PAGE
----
Polarization is a fact of life. Not polarization in the scientific sense, but the kind where people pick one side of an issue and dig in their heels. In times of crisis, though, like the COVID-19 world we’re all learning to navigate, it’s nice to have general agreement on core issues.
One thing we all agree on is that LEDs have come a long way in a relatively short period of time.
“To be honest, the first LEDs that were out there, they were shit,” said Markus Klüsener, global product line manager at Martin Lighting. “I mean, they were really, really, shit. You wouldn’t even want to light up your garage with one.”
But today the technology has matured to the point at which virtually any lighting device that used to run on halogen or discharge can be replaced with LED.
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“If you bought an LED at Home Depot, the first range was kind of blah and greenish, the dimming was terrible and everything looked kind of sickly,” said Matthias Hinrichs, product manager, Elation Professional. “In five years, that technology turned from so-so to replacing almost everything out there. We only benefit from that on the stage lighting side.”
Fred Mikeska, vice president of sales for A.C. Lighting, a supplier of multiple brands and product lines to the North American market, said stage lighting fixtures that combine efficiency, versatility, and reliability are enjoying demand as high as they ever have.
“There are so many benefits to choosing LED fixtures for lighting applications,” he noted. “In addition to the obvious savings in electricity, infrastructure savings can be substantial as LED systems allow for smaller mains power and HVAC systems when the facility is designed from the ground up around an LED-based lighting system.”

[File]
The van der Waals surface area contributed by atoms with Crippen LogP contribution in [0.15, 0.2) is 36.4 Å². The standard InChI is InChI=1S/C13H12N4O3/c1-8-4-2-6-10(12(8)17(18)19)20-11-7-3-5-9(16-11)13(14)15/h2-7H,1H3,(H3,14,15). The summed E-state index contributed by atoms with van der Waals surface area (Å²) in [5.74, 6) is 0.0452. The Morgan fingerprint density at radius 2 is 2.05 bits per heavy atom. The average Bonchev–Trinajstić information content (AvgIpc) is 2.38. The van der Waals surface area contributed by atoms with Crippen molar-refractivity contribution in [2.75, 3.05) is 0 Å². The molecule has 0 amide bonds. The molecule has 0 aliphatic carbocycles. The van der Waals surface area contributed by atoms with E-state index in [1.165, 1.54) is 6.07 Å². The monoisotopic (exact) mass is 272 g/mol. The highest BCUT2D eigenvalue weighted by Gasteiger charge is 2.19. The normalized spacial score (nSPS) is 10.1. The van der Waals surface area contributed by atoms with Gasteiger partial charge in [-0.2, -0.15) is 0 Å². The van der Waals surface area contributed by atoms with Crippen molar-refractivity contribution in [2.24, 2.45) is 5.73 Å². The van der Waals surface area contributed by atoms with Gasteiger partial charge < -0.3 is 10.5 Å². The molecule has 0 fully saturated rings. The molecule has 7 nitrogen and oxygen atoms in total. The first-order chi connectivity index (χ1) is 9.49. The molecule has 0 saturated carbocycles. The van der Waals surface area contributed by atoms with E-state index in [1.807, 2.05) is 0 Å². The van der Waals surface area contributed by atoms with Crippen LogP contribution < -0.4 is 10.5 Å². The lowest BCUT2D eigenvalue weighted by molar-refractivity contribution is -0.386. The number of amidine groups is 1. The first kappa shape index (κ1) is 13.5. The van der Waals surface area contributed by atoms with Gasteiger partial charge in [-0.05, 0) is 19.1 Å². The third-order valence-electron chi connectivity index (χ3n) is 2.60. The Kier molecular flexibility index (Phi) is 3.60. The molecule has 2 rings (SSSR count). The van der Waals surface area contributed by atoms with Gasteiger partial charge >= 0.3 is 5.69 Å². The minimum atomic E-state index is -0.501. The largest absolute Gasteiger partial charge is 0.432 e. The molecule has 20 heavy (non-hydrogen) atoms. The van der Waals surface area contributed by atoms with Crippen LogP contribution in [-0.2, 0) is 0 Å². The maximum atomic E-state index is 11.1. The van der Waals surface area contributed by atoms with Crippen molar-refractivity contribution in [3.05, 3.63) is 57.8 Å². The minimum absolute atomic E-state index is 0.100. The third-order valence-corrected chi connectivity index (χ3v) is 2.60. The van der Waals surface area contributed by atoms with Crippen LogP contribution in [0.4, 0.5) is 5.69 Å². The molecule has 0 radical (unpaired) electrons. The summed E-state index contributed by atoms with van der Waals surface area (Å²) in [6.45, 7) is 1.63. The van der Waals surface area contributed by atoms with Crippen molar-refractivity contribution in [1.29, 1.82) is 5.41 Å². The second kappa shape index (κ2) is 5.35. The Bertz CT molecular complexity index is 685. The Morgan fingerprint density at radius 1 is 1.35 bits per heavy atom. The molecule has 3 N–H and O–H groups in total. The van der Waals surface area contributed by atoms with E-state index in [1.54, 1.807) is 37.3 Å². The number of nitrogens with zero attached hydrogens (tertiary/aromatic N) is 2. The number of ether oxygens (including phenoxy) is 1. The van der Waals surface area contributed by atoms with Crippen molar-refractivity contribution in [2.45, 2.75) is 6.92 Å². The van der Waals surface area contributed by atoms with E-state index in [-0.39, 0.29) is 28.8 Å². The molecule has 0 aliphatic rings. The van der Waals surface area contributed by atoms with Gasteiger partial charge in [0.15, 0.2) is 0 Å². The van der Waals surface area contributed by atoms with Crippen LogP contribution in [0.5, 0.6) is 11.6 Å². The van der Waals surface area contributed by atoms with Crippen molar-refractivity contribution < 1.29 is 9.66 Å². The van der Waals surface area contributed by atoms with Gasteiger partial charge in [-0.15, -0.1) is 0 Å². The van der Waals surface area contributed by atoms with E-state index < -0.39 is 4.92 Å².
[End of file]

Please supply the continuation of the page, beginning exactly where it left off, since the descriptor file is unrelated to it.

One of the developments Elation Professional has integrated into its stage lighting portfolio is multicolor LED engines such as the kind used in its Fuze family of pendants, spots, and framing lights.
“We used to have multi-engines [with] all individual lenses [and] some optics on there to handle it,” said Hinrichs. “Now you actually have very tiny engines instead of the color-mixing elements. Color mixing all happens in the engine. You eliminate a lot of stuff and the fixtures can get incredibly compact.”
In the installation market, Hinrichs noted, being able to offer a product that will reduce maintenance and downtime is a big deal. By eliminating the mechanical elements typically needed to fade color—several motors, glass, and the parts that make them work in concert—you remove a lot of variables from the equation.
“The color mixing quality is phenomenal on these,” he added. “The color rendering is really high, so they’re very well suited for key lighting for illuminating people and objects, which is something you do a lot if you’re doing a church or theater.
Martin Lighting is merging lighting and video with its P3 Pixel Push Protocol technology, which has long been used in its video products. This fusion happens in real time in the P3 processor, so the lighting and video feeds from the consoles and servers are automatically synchronized. The tech not only eliminates the complications of manual sync, but it reduces stage and programming time to the push of a button.